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This Week in Leadership
The Surprising Impact of Air Pollution—from Offices
A new Harvard study puts another wrinkle on corporate efforts to convince workers to return to the office.
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I’ve always been a sucker for sci-fi, whether it’s the latest news post on artificial intelligence or a recent episode of Black Mirror on Netflix. But leave it up to a 400-year-old British academy to provide us with an interesting foresight on an issue that’s as far in the future as landing on Mars.
The topic is neural links or interfaces, which are essentially all the exotic ways scientists hope to tie our brain impulses with machines. Already used to help disabled people move limbs, the interfaces work with implants in the head or electrodes on the skin. No surprise here, but Elon Musk has his own company that applies the tech on rats, while Facebook studies wearable devices that would let us “type with our brains.”
But what caught my eye was a report by the Royal Society, the UK’s national academy of sciences, which describes itself as “the oldest national scientific institution in the world.” Titled iHuman: Blurring Lines Between Mind and Machine, the report gives an intriguing rundown of how we might be living if these devices reach their full potential.
Why pop pills, for example, when a neural interface could do the same job? Concentration, sleep, and many other tasks could be improved through correctly planted impulses. And then there’s the mind-boggling idea of linking mind and machine. Imagine playing games inside your head, or remote robotics that allow surgeons to perform operations thousands of miles away.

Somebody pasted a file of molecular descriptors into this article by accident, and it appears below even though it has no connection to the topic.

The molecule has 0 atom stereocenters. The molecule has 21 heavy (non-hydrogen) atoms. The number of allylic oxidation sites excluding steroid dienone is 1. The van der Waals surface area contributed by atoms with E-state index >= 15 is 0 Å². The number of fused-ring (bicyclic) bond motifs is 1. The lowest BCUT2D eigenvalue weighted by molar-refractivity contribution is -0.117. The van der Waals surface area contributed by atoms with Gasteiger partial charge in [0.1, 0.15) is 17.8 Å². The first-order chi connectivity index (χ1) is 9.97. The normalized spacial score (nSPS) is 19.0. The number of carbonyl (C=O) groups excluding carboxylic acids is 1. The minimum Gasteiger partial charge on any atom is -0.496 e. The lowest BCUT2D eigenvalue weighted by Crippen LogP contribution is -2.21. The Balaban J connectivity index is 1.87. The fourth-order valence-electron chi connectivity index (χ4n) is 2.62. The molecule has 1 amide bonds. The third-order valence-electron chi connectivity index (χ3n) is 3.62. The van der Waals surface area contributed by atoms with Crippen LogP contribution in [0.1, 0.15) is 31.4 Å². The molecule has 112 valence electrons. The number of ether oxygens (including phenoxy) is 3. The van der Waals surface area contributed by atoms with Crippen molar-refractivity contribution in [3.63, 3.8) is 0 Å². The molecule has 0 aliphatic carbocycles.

All of which is exciting from a human-experience and business-opportunity perspective. But now come some sticky issues, like privacy. Clearly, these devices would reveal a lot about our minds and mental state that we probably wouldn’t want to share. Our thoughts, after all, consist of a lot more than the memory inside a smartphone can ever store. And what happens if one group can afford this deluxe tech, while another can’t?
The Royal Society calls these “critical ethical questions” and says the tech should be debated, approved, and regulated as it rolls out. Well, that’s a lot to consider about something that’s decades away or may never happen. But looking at how quickly one disruptive technology after another has crept up on us today, it’s impressive to at least raise the idea of getting ahead on this one. That alone is its own form of innovation.